Tuesday, July 08, 2008

Significant Decision Remains at Quarterback

With five quarterbacks on the roster, it was little surprise when, last week, the Vikings opted to release the least experienced of the group, former University of Miami signal caller Kyle Wright. While some had suggested that the Vikings might retain Wright and release Brooks Bollinger, such a move would have left the Vikings with only one experienced quarterback, Gus Frerotte, behind Tarvaris Jackson. And with an injury history and age operating against Frerotte, that would have left the Vikings in a precarious situation at quarterback.

Ultimately, the Vikings were left with two options regarding Wright. The first was to do as they did, letting Wright walk after a brief appearance in the team's OTAs. The second was to retain Wright and release not Bollinger, but fifth-round quarterback John David Booty. And, after giving up a seventh-round pick to move up to take Booty, such a move simply was not in the cards.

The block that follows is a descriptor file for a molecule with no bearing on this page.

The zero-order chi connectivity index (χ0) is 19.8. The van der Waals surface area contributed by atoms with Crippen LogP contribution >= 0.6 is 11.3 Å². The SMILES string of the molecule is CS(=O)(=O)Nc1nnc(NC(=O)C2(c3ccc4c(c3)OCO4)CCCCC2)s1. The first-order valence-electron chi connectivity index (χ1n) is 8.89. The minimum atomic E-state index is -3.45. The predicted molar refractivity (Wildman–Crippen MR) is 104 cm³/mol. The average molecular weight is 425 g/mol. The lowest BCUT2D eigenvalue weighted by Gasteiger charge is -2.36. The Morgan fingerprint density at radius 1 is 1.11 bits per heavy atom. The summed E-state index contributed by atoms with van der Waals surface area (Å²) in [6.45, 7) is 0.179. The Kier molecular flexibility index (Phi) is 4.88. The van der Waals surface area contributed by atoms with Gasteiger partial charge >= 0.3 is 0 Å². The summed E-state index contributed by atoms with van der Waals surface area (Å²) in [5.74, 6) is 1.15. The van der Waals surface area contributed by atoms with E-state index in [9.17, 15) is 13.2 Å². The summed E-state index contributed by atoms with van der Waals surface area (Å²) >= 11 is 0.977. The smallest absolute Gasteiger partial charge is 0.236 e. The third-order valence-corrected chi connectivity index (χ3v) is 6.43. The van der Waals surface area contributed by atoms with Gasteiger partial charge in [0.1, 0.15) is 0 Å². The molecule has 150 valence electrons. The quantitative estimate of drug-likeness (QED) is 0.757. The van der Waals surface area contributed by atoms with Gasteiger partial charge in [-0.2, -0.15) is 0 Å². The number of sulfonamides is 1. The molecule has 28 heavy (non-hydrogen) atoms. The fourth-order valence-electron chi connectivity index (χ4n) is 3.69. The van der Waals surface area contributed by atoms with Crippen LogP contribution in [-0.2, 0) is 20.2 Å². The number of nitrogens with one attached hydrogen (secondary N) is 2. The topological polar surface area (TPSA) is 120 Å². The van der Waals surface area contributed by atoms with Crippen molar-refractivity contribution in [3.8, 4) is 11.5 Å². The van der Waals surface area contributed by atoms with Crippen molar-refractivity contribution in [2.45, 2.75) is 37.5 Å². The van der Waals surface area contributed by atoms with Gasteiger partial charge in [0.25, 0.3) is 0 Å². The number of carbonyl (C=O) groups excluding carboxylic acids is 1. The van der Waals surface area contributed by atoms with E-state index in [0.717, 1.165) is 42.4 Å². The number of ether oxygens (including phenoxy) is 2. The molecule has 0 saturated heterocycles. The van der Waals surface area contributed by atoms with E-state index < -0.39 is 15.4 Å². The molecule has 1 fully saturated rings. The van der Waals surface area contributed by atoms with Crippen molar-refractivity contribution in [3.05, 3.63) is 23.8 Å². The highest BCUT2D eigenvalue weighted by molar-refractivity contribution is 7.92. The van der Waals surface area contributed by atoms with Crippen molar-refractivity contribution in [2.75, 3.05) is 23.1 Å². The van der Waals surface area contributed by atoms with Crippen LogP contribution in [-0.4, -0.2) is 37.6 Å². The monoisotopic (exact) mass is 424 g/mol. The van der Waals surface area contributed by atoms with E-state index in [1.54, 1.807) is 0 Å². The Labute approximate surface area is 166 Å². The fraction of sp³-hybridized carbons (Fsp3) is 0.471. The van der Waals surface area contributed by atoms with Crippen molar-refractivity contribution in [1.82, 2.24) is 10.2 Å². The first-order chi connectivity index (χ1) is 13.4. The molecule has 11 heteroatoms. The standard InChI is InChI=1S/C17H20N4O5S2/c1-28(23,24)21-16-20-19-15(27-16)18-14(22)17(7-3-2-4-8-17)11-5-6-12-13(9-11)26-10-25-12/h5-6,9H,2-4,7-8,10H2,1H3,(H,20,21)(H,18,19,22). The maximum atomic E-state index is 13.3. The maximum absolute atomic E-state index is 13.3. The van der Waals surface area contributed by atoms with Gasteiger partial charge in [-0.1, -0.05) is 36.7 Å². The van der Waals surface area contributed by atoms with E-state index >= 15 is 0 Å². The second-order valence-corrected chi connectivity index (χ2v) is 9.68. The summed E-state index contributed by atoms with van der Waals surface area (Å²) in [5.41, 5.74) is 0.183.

Wright's release does not finalize the Vikings' moves at quarterback, however, as the team almost certainly will enter the season with three rather than four quarterbacks. That means that the Vikings still have a difficult decision to make. Committed to the relatively inexperienced Jackson as the starter, the team must carry an experienced veteran to fill in for Jackson should Jackson falter or sustain an injury. That means that either Frerotte or someone not currently on the roster will be the backup quarterback next season.

The more interesting issue for the Vikings is whether to keep Booty or Bollinger. Bollinger cannot be designated for the practice squad, meaning that the Vikings either must keep him on the roster or release him. Booty, meanwhile, is eligible for designation to the practice squad but likely would be picked up by another team if the Vikings did attempt to so designate him. Neither option is entirely satisfactory from the Vikings' perspective, but neither, either, would be retaining four quarterbacks at the loss of a player at another position.